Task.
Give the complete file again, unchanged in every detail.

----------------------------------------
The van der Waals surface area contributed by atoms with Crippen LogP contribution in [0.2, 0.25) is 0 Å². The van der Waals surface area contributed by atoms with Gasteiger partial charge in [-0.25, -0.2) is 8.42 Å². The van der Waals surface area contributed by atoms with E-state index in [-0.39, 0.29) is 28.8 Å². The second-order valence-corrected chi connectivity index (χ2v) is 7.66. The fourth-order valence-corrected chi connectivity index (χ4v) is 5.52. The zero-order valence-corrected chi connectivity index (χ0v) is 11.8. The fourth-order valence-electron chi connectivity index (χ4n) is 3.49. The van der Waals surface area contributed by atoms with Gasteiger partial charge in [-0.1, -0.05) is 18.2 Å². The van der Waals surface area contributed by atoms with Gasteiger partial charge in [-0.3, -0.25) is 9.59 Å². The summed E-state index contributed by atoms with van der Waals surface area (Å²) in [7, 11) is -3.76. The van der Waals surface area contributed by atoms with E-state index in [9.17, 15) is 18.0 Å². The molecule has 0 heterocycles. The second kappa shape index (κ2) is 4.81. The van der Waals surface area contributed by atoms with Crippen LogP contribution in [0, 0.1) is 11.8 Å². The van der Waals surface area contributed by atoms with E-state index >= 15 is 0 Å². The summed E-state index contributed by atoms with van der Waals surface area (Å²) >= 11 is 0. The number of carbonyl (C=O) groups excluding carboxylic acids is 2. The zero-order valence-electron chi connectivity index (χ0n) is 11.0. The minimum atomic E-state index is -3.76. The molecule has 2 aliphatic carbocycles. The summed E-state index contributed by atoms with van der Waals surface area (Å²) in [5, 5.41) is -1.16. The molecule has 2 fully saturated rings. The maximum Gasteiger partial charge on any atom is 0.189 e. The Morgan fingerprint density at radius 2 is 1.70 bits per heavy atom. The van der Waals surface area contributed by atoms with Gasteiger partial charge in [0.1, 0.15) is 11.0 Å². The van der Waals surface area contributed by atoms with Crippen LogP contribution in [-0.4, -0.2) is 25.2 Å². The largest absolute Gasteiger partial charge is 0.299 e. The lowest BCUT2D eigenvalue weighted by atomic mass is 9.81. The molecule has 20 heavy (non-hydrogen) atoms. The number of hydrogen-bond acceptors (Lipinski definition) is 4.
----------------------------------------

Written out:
The van der Waals surface area contributed by atoms with Crippen LogP contribution in [0.2, 0.25) is 0 Å². The van der Waals surface area contributed by atoms with Gasteiger partial charge in [-0.25, -0.2) is 8.42 Å². The van der Waals surface area contributed by atoms with E-state index in [-0.39, 0.29) is 28.8 Å². The second-order valence-corrected chi connectivity index (χ2v) is 7.66. The fourth-order valence-corrected chi connectivity index (χ4v) is 5.52. The zero-order valence-corrected chi connectivity index (χ0v) is 11.8. The fourth-order valence-electron chi connectivity index (χ4n) is 3.49. The van der Waals surface area contributed by atoms with Gasteiger partial charge in [-0.1, -0.05) is 18.2 Å². The van der Waals surface area contributed by atoms with Gasteiger partial charge in [-0.3, -0.25) is 9.59 Å². The summed E-state index contributed by atoms with van der Waals surface area (Å²) in [7, 11) is -3.76. The van der Waals surface area contributed by atoms with E-state index in [9.17, 15) is 18.0 Å². The molecule has 0 heterocycles. The second kappa shape index (κ2) is 4.81. The van der Waals surface area contributed by atoms with Crippen LogP contribution in [0, 0.1) is 11.8 Å². The van der Waals surface area contributed by atoms with E-state index >= 15 is 0 Å². The summed E-state index contributed by atoms with van der Waals surface area (Å²) >= 11 is 0. The number of carbonyl (C=O) groups excluding carboxylic acids is 2. The zero-order valence-electron chi connectivity index (χ0n) is 11.0. The minimum atomic E-state index is -3.76. The molecule has 2 aliphatic carbocycles. The summed E-state index contributed by atoms with van der Waals surface area (Å²) in [5, 5.41) is -1.16. The molecule has 2 fully saturated rings. The maximum Gasteiger partial charge on any atom is 0.189 e. The Morgan fingerprint density at radius 2 is 1.70 bits per heavy atom. The van der Waals surface area contributed by atoms with Gasteiger partial charge in [0.1, 0.15) is 11.0 Å². The van der Waals surface area contributed by atoms with Crippen LogP contribution in [-0.4, -0.2) is 25.2 Å². The largest absolute Gasteiger partial charge is 0.299 e. The lowest BCUT2D eigenvalue weighted by atomic mass is 9.81. The molecule has 20 heavy (non-hydrogen) atoms. The number of hydrogen-bond acceptors (Lipinski definition) is 4.